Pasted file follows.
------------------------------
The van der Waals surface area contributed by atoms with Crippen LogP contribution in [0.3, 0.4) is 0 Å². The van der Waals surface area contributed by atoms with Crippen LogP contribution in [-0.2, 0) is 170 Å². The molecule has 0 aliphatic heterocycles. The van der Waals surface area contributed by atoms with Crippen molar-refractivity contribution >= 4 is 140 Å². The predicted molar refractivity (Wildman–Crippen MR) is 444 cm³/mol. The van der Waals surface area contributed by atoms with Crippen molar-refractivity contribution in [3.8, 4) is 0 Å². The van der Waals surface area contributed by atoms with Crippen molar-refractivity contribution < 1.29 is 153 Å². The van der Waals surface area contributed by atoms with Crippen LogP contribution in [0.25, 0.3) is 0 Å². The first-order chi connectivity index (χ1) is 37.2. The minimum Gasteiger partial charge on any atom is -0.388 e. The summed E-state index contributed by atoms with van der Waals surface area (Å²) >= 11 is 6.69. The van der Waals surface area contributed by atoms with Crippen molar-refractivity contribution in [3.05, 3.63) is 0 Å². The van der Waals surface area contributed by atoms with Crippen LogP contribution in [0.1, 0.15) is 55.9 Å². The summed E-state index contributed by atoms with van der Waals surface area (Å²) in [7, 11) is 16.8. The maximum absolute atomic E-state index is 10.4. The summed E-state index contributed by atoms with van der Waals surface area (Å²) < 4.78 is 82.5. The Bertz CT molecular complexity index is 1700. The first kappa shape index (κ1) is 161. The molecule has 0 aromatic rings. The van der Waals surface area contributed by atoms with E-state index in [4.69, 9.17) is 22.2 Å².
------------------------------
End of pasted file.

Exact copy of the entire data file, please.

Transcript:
The van der Waals surface area contributed by atoms with Crippen LogP contribution in [0.3, 0.4) is 0 Å². The van der Waals surface area contributed by atoms with Crippen LogP contribution in [-0.2, 0) is 170 Å². The molecule has 0 aliphatic heterocycles. The van der Waals surface area contributed by atoms with Crippen molar-refractivity contribution >= 4 is 140 Å². The predicted molar refractivity (Wildman–Crippen MR) is 444 cm³/mol. The van der Waals surface area contributed by atoms with Crippen molar-refractivity contribution in [3.8, 4) is 0 Å². The van der Waals surface area contributed by atoms with Crippen molar-refractivity contribution < 1.29 is 153 Å². The van der Waals surface area contributed by atoms with Crippen LogP contribution in [0.25, 0.3) is 0 Å². The first-order chi connectivity index (χ1) is 37.2. The minimum Gasteiger partial charge on any atom is -0.388 e. The summed E-state index contributed by atoms with van der Waals surface area (Å²) >= 11 is 6.69. The van der Waals surface area contributed by atoms with Crippen molar-refractivity contribution in [3.05, 3.63) is 0 Å². The van der Waals surface area contributed by atoms with Crippen LogP contribution in [0.1, 0.15) is 55.9 Å². The summed E-state index contributed by atoms with van der Waals surface area (Å²) in [7, 11) is 16.8. The maximum absolute atomic E-state index is 10.4. The summed E-state index contributed by atoms with van der Waals surface area (Å²) < 4.78 is 82.5. The Bertz CT molecular complexity index is 1700. The first kappa shape index (κ1) is 161. The molecule has 0 aromatic rings. The van der Waals surface area contributed by atoms with E-state index in [4.69, 9.17) is 22.2 Å².